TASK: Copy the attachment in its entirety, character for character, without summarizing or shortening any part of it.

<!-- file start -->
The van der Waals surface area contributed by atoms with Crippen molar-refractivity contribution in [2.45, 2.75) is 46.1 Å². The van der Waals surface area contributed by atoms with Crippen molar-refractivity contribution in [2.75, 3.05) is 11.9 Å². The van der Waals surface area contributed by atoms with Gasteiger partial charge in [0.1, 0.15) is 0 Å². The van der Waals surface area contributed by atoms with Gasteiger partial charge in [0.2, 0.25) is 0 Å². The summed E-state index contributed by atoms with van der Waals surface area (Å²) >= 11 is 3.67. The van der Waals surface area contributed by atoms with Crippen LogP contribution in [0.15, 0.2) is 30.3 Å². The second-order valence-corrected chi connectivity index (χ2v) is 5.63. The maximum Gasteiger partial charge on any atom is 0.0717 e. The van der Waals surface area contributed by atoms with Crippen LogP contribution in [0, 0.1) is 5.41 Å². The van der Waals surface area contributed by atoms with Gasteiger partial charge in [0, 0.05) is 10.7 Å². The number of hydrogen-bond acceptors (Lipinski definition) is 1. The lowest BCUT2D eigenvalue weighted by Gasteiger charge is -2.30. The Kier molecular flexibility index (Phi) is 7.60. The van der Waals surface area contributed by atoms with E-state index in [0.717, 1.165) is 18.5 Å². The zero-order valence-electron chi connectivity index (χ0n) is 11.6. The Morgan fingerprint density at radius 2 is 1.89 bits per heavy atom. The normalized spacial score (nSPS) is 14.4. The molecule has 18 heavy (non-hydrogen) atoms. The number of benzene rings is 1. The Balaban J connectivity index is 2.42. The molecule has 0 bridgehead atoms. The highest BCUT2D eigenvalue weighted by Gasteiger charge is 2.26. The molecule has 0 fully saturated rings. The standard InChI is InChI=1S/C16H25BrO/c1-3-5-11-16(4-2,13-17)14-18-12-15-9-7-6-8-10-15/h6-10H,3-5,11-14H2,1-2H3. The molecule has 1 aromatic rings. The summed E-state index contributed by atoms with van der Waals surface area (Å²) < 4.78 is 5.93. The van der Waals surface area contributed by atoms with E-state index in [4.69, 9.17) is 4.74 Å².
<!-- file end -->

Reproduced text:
The van der Waals surface area contributed by atoms with Crippen molar-refractivity contribution in [2.45, 2.75) is 46.1 Å². The van der Waals surface area contributed by atoms with Crippen molar-refractivity contribution in [2.75, 3.05) is 11.9 Å². The van der Waals surface area contributed by atoms with Gasteiger partial charge in [0.1, 0.15) is 0 Å². The van der Waals surface area contributed by atoms with Gasteiger partial charge in [0.2, 0.25) is 0 Å². The summed E-state index contributed by atoms with van der Waals surface area (Å²) >= 11 is 3.67. The van der Waals surface area contributed by atoms with Crippen LogP contribution in [0.15, 0.2) is 30.3 Å². The second-order valence-corrected chi connectivity index (χ2v) is 5.63. The maximum Gasteiger partial charge on any atom is 0.0717 e. The van der Waals surface area contributed by atoms with Crippen LogP contribution in [0, 0.1) is 5.41 Å². The van der Waals surface area contributed by atoms with Gasteiger partial charge in [0, 0.05) is 10.7 Å². The number of hydrogen-bond acceptors (Lipinski definition) is 1. The lowest BCUT2D eigenvalue weighted by Gasteiger charge is -2.30. The Kier molecular flexibility index (Phi) is 7.60. The van der Waals surface area contributed by atoms with E-state index in [0.717, 1.165) is 18.5 Å². The zero-order valence-electron chi connectivity index (χ0n) is 11.6. The Morgan fingerprint density at radius 2 is 1.89 bits per heavy atom. The normalized spacial score (nSPS) is 14.4. The molecule has 18 heavy (non-hydrogen) atoms. The number of benzene rings is 1. The Balaban J connectivity index is 2.42. The molecule has 0 bridgehead atoms. The highest BCUT2D eigenvalue weighted by Gasteiger charge is 2.26. The molecule has 0 fully saturated rings. The standard InChI is InChI=1S/C16H25BrO/c1-3-5-11-16(4-2,13-17)14-18-12-15-9-7-6-8-10-15/h6-10H,3-5,11-14H2,1-2H3. The molecule has 1 aromatic rings. The summed E-state index contributed by atoms with van der Waals surface area (Å²) < 4.78 is 5.93. The van der Waals surface area contributed by atoms with E-state index in [4.69, 9.17) is 4.74 Å².